MIT Research Satisfies Need for Broadband Speed

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MIT Research Satisfies Need for Broadband Speed

 Thumbnail image for optical-fibers.jpgIf you happen to be downloading a movie this weekend and wait longer than you like you'll be happy to know MIT researcher Vincent Chan said that that replacing electrical signals inside the routers with faster optical signals would make the Internet 100, if not 1,000 times faster, while also reducing the amount of energy it consumes according to an interview on ComputerWorld.


According to the article:

Chan's architecture, which is called "flow switching," establishes a dedicated path across the network between locations that exchange large volumes of data -- from Silicon Valley to Boston, for instance. MIT explained that routers along that path would only accept signals coming from one direction and send them off in only one direction. Since the optical signals aren't coming from different directions, there's no need to convert them to electrical signals for storage in memory.

"If this can truly jack up Internet data speeds by 100 times, that would have a huge impact on the usability of the Net," said Dan Olds, an analyst at Gabriel Consulting Group Inc. "We'd see the era of 3D computing and fully immersive Internet experiences come much sooner.... If this turns out to be practical, it could be a very big step forward."

The downside to faster Internet speeds is greater cost but this past decade has shown users continue to tax broadband connections with newer and more data -intensive applications. There is no reason to think this trend will cease and we already know 3D, HD video downloads will consume tremendous amounts of bandwidth.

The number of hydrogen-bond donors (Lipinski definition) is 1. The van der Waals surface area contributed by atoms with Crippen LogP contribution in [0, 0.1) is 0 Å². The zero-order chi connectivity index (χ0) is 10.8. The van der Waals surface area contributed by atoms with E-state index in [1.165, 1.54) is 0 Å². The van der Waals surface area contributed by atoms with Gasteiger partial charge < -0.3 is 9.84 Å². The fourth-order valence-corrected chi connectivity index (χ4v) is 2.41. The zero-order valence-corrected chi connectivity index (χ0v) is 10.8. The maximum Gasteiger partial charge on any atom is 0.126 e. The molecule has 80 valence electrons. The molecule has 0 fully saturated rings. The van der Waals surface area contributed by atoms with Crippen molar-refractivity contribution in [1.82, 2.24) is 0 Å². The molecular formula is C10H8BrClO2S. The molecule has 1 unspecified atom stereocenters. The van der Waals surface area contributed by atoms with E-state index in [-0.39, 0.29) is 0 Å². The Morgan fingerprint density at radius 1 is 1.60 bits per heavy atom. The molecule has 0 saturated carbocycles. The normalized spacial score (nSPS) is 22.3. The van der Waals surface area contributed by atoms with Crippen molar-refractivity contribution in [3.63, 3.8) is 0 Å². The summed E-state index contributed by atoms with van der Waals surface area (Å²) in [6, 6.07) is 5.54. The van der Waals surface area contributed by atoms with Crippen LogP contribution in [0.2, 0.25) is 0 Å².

Over a decade ago I was at Lucent's (before the Alcatel merger and Avaya spin-off) New Jersey headquarters for an analyst briefing where the major focus was on optical transformation. One of the major points which came out of this meeting was "Butter's Law" which says that the amount of data coming out of an optical fiber is doubling every nine months and subsequently the cost of transmitting a bit over an optical network decreases by half every nine months. You can read more about this law here.

There has certainly been downward pressure on optical transmission costs as technology has improved. One wonders if this new MIT technology will throw this law out of whack requiring an update.



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